MIAMI (CBSMiami) – The US Coast Guard announced Saturday that they intercepted two pleasure crafts on Friday, with a total of 28 people aboard, that were operating as illegal charters near Star Island.
The crafts were the 75-foot pleasure craft, Lady H and the 78-foot pleasure craft, Own the Night, officials said.
“Illegal charters can be dangerous especially with unqualified and untrained operators who are unaware of what to do in maritime emergency situations, which puts your life and those of your friends and family in danger,” said Petty Officer 1st Class Trey Nuniz, a Coast Guard boarding officer. “Before you step aboard a vessel ask to see the captain’s credentials and to see their vessel’s certificate of inspection so you can ensure the vessel has all the required safety equipment required aboard in case of an emergency.”
Coast Guard officials said owners and operators of illegal charter vessels can face maximum civil penalties of $60,000 or over for illegal passenger-for-hire-operations.
They also said that charters that violate a ‘Captain of the Port Order’ can face over $95,000 in fines.
The craft operators face the following violations:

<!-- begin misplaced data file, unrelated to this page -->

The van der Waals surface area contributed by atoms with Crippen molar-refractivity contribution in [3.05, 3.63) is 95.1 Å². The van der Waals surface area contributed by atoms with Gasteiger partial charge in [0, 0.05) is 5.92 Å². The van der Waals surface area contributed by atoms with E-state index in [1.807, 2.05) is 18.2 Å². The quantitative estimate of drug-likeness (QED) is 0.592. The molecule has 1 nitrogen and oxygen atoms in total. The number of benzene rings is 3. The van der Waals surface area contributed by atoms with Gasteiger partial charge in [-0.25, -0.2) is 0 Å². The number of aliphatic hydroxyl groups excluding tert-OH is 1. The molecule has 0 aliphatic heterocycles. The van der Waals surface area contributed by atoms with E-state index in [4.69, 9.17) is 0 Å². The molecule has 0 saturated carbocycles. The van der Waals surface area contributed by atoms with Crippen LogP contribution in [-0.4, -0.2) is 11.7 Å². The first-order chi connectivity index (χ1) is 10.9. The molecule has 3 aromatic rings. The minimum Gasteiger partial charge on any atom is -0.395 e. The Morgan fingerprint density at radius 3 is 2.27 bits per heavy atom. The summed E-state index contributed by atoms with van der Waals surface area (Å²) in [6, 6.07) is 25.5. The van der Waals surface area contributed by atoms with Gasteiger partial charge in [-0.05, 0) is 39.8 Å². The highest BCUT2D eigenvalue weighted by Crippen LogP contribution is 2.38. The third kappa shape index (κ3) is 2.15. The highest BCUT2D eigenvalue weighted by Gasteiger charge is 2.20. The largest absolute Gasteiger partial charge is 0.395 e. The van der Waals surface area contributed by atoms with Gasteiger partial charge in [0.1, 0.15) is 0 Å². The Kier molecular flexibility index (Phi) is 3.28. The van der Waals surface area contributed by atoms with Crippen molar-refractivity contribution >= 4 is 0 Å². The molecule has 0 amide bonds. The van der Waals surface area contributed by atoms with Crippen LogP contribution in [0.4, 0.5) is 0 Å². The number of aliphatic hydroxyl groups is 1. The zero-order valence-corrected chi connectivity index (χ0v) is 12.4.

• Violation of 46 C.F.R. 176.100(a) for not having a valid Certificate of Inspection.
• Violation of 46 C.F.R. 170.120 for failure to have a valid stability letter.
• Violation of 46 C.F.R. 16.201 for failure to have a drug and alcohol program.
• Violation of 46 C.F.R. 67.7 for failure of a vessel of greater than 5 gross tons to have a Certificate of Documentation while in Coastwise trade.
Here are some potential civil penalties for illegally operating a charter vessel:
• Up to $7,846 for failure of operators to be enrolled in a chemical testing program.
• Up to $4,888 for failure to provide a Coast Guard Certificate of Inspection for vessels carrying more than six passengers.
• Up to $16,687 for failure to produce a valid Certificate of Documentation for vessels over 5 gross tons.
• Up to $12,219 for failure to have been issued a valid Stability Letter prior to placing vessel in service with more than six passengers.
• Up to $95,881 for every day of failure to comply with a Captain of the Port Order.